A pair of scientists who have been at CERN since almost the very beginning still often find themselves in the laboratory's cafeteria, arguing physics.
CERN laboratory, home of the Large Hadron Collider, will celebrate 60 years of pioneering scientific research and exciting discoveries this year.
Two Italian physicists, Maria and Giuseppe Fidecaro, can tell you about nearly every one of those years. They arrived in 1956, just after the laboratory was founded. Most impressively, they are still hard at work, every day.
The couple is easy to spot, even in the cafeteria during busy lunchtimes, where they usually engage in the liveliest discussions. “We argue quite a lot,” Maria says with a big smile. “We have very different styles.”
“But in general, in the end, we agree,” Giuseppe says.
In October 1954, Giuseppe went to the University of Liverpool as a CERN Fellow to do research with Liverpool's brand new synchrocyclotron, a ring-shaped particle accelerator. Maria also joined, having obtained a fellowship from the International Federation of University Women.
After getting married in July 1955, they carried out experiments on subatomic particles called pions—Giuseppe with a lead glass Cerenkov counter, Maria with a diffusion chamber.
In summer 1956, both moved to Geneva, and Maria started a CERN fellowship. “There were only about 300, maybe 400 people at CERN then,” Maria says.
At the time, a beautiful mansion called “Villa de Cointrin” housed the administrative offices, while physicists had their offices in nearby barracks.
When CERN first formed, it united 12 countries that, not too many years earlier, had fought against one another in World War II. When the Fidecaros arrived, "it was just a mere 10 years after the end of the war," Maria says. "The war feelings were still very much there.”
“But it was really easy to work with each other,” Giuseppe says. “Everybody got along; we all had a common goal.”
Giuseppe was assigned to CERN's Synchrocyclotron Division. He worked on the first accelerator built at the laboratory, which was operated from 1957 until 1990. Giuseppe set up a group and prepared the basic equipment that was used in 1958 to discover pions decaying into an electron and a neutrino. It was a hot topic at the time. “The news went all over the world overnight,” Giuseppe says.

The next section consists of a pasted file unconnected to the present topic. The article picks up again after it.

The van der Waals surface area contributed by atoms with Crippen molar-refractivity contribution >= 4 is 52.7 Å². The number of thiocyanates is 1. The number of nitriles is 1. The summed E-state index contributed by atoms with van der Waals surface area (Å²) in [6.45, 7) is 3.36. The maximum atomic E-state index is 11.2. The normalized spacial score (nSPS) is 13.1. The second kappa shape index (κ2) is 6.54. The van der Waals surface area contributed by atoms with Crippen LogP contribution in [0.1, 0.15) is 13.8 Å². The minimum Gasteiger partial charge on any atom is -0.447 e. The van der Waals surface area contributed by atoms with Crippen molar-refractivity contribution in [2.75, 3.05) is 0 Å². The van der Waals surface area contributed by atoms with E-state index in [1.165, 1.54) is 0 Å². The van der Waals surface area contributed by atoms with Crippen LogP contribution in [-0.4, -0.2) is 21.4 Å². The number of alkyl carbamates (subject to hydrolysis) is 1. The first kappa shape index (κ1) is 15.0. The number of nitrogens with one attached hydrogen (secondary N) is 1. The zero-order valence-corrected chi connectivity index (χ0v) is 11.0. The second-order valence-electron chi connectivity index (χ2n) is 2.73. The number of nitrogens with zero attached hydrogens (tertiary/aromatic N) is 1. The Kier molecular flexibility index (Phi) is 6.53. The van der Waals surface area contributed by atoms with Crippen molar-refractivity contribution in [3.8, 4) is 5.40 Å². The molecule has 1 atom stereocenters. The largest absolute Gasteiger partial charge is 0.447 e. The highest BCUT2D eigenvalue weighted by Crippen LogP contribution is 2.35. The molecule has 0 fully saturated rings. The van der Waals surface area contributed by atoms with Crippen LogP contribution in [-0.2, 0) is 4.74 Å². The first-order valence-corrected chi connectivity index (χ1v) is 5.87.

In the meantime, Maria worked on a novel method to provide polarised proton beams. Although there were very few women at CERN when she started, Maria feels she was respected by her peers. “In my group, I was simply one of them,” she says.
Today, long after most of their peers have retired, the Fidecaros have both chosen to remain active and are still doing research, just of another style. Giuseppe delves in the history of physics, while Maria is happy to revisit some of her past work, making sure she did not overlook any important details.
“In the heat of the moment, with the beams on and everything, there was no time to have a broad view,” she explains. “It’s a pleasure to go back and gain a deeper insight and put our work in perspective with respect to what was going on at CERN and elsewhere.”
Both agree: Every moment was good. “Having gone through all of it for 60 years is what has been best,” Maria says.
“It was great to be able to pioneer so many different experiments, and to share work with so many interesting people,” Giuseppe adds.
“Life has been kind to us,” Maria says.
A version of this article appeared in Quantum Diaries.